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Wise words from 2021

Over the year, our artists have shared views about life, music and art for our feature section. Here are some of their words of wisdom

James Bonas
‘Really good collaborations don’t just reinforce, they surprise. You learn from other people and working together is revelatory rather than confirmatory. You challenge each other instead of just saying nice things. This might feel bad, but you get over yourself, because if you trust each other, you quickly realise that the other person was right. Communication, trust and respect are vital.’

Irina Brook
‘Doing plays or operas that attempt to teach or enlighten visibly doesn’t work. One has to be clever and look for new ways of passing messages. This is the difficulty – what should organisations do? I believe that people who run theatres and opera houses need a sense of responsibility, some awareness of the world outside their doors.’

Christophe Coppens
‘Many productions keep alive the idea of reenactment, and that’s a pity. We can enjoy DVDs of old performances, but for me, opera is only relevant if it touches on urgent topics. This is a delicate exercise, though. I also hate it when a contemporary idea or topic is glued on top of an opera. Ideas must be thought through, and everything should come from the music.’

Marc-André Hamelin
‘As a youngster, I was attracted more to the physical side of piano playing, but in time, I’ve become much more of a searching musician. At the beginning, I was perhaps doing it for myself. Now, I always think of the audience, first and foremost. The most important thing is what the audience comes away with. A concert is an offering. It’s a wonderful opportunity to share and to celebrate music and the miracle of human creativity.’

Topi Lehtipuu
‘Artists should open their minds to all the disciplines in surprising places, in order to achieve their dramaturgical or narrative goal. By that I mean can the singer dance, or the dancer speak, or the actor play an instrument? It’s important for everyone to look at the possibilities beyond their comfort zones.’

Paul Lewis
‘The way you move, and certain gestures you make, can underline the different characters of the music – and not only the humour. To draw different sounds and colours from the instrument, you use different kinds of articulation and speeds of attack, combined with different ways of pedalling. The physicality of this communicates to the audience. They can see the difference in how you’re playing, which underlines the characters of the music. But it must be subtle: you don’t want the audience to think you’re acting, or lecturing them. Less is more, but it has to be there, and you have to think about it.’

Kazushi Ono
‘My goal as a conductor is to liberate the musicians and let them make music. That is very important, because a conductor doesn’t make a single sound on their own. As a conductor, if musicians feel that you are concentrating on a conversation with the composer, it gives them the incentive to make music in a profound way. When I’m at the piano at home, I search for the source of the composers’ ideas and how they should be delivered, and my rehearsals are based on these conversations between me and the composers.’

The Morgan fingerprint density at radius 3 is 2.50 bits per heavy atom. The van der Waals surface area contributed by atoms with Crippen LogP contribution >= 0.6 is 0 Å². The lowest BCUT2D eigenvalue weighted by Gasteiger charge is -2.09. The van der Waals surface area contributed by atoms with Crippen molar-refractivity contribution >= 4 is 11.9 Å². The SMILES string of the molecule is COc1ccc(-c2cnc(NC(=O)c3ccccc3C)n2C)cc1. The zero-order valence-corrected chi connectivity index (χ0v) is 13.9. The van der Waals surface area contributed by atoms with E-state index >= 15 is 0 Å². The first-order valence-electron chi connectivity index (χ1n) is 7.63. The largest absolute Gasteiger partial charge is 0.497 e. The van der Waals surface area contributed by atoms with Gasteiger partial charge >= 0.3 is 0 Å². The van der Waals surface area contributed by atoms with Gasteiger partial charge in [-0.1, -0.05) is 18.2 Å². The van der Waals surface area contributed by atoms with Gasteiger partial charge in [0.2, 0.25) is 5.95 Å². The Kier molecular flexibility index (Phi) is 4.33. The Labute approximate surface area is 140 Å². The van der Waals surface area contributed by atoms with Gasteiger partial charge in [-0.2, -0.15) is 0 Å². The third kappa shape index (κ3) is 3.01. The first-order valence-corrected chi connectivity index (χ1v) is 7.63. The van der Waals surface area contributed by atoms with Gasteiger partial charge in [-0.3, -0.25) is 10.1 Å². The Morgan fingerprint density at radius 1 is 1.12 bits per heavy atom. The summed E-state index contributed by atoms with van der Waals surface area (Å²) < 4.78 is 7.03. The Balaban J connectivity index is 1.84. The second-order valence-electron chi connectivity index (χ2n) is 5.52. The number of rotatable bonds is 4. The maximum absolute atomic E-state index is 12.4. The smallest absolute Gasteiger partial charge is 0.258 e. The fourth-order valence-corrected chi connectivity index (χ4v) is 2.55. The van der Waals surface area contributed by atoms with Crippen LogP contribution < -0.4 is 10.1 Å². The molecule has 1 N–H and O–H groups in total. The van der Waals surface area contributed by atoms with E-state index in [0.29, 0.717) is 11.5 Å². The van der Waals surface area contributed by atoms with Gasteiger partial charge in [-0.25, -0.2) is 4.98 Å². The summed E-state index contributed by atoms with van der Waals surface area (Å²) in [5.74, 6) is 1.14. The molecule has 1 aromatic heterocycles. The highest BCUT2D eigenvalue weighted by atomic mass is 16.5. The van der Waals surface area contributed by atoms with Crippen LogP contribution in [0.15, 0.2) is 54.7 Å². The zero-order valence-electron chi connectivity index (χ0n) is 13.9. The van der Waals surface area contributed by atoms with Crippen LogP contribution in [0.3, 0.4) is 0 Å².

Grégoire Pont
‘I love working with different people. It’s fascinating to discover the combination of my universe and theirs. When I do my live drawing concerts, I’m on my own and there is no one to tell me to change things. It feels very comfortable, but you learn more when you collaborate with someone else. Sometimes they have to convince you, or what they say means you have to do more work, but in the end it’s more enriching.’

Aleksey Semenenko
‘I enjoy chamber music because performances never turn out as you imagine in your practice room. You have to be open to other people, interpretations, imaginations, personalities. It’s teamwork, and something different always happens. It teaches you how to collaborate with people, how to feel a whole bouquet of sounds, rather than it just being you.’

Dominique Vleeshouwers
‘It’s important to enjoy playing and researching, but also to have fun. Joy is especially important: it’s the basis of performing and sharing enjoyment with people – showing them that they can be happy.’

Ilan Volkov
‘As musicians, we offer an opportunity for people to go deep inside themselves, which most of us don’t do on a regular basis in daily life. We need to be very positive, believe in what we do and have faith in the players and the audience. That creates the positive space for listening. This sounds a bit metaphysical, but in the end, it’s practical. We have to try to allow it to happen and if even a small percentage of the audience achieve this Nirvana, it’s enough.’

Barbara Wysocka
‘Diseases such as cancer and mental illness will be a big problem in the next years in inconsequence of pandemic, and particularly for children. We are still in this moment, but we can discuss it together through theatre and opera work. We can appreciate that we have kept our health and our lives, and have been able to get back to this point despite being in a pandemic. The world will change forever but I think we have learnt a lot during the last year.’

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